Miller Homes has said it would consider a stock market flotation after the housebuilder posted a pre-tax profit rise of 91 per cent in its latest results.
Speaking to Construction News, Miller Homes chief executive Chris Endsor said floating could still be a possibility, but stressed that the firm was “well capitalised” with the capability to deliver its growth targets.
“It remains an option for us, but I would stress that we have a well-capitalised business with five-year bank facilities to deliver our organic growth plan,” he said.
Mr Endsor said the company was targeting organic growth of 50 per cent by 2019, with “sensible growth” of 10 per cent per year within its existing markets.
“We believe there’s more market share we can get in each of those geographical areas we currently operate in,” he said.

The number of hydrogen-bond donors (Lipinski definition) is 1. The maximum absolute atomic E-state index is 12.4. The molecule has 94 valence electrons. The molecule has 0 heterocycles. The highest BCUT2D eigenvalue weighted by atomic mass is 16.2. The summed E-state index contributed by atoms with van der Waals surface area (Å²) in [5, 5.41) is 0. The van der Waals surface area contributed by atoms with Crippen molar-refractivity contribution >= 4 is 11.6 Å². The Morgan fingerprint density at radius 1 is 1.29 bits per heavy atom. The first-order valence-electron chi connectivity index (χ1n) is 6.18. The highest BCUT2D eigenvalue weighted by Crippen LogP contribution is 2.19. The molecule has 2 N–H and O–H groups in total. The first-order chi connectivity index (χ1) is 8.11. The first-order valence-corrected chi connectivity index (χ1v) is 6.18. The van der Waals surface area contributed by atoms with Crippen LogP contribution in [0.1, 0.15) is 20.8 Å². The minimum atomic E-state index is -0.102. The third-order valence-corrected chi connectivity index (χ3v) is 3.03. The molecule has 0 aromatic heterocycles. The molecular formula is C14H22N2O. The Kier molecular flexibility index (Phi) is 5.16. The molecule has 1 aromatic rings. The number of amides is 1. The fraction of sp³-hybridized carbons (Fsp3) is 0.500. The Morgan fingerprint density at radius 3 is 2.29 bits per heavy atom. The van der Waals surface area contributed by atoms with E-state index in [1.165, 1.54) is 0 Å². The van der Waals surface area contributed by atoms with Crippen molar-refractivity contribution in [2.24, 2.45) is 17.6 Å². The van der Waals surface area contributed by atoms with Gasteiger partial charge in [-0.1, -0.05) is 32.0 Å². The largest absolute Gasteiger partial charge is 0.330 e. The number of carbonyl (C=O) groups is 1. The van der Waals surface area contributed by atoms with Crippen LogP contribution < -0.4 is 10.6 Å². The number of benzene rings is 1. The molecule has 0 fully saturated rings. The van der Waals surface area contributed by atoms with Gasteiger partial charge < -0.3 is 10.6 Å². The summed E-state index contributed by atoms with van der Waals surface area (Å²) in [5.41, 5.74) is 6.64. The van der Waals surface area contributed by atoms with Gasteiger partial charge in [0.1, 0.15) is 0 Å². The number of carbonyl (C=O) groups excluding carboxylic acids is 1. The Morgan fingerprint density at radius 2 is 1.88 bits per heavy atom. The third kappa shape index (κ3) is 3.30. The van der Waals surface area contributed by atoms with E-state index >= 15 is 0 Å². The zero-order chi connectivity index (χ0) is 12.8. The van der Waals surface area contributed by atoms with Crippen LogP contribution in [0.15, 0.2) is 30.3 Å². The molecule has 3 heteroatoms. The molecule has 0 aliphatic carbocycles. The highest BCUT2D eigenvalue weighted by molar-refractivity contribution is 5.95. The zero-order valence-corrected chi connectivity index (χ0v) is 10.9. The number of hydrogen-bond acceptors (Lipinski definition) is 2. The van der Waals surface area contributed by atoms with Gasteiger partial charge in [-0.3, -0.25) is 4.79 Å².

“We know these markets well and we’ve got land in the bank that can deliver that growth. We can do that without trailblazing anywhere and we won’t have to incur start-up costs by setting up new divisions.”
The housebuilder posted an upturn in pre-tax profit of more than 91 per cent for the year to 31 December 2015, while revenue rose to £499.6m, up from £387.5m a year earlier.
Legacy land completions fell to 19 per cent, down from 49 per cent in it previous results. Miller finance director Ian Murdoch said the firm would “see these tail off” over the course of 2016.
“We expect them to fall to double digits, and we’ll just about be finished by 2017 at all of our legacy sites,” he added.
Miller completed 2,153 homes in 2015, up from 1,918 units a year earlier. These were primarily in the North of England, with 889 completions, while the Midlands and Southern England division recorded 710 and the firm’s Scotland division saw 554 completions.
The firm is also aiming to deliver operating margin of 18 per cent by 2017 and is targeting 3,250 completions per year by 2019.
Miller has been operating purely as a housebuilder since it sold its construction arm to Galliford Try for £16.6m in July 2014.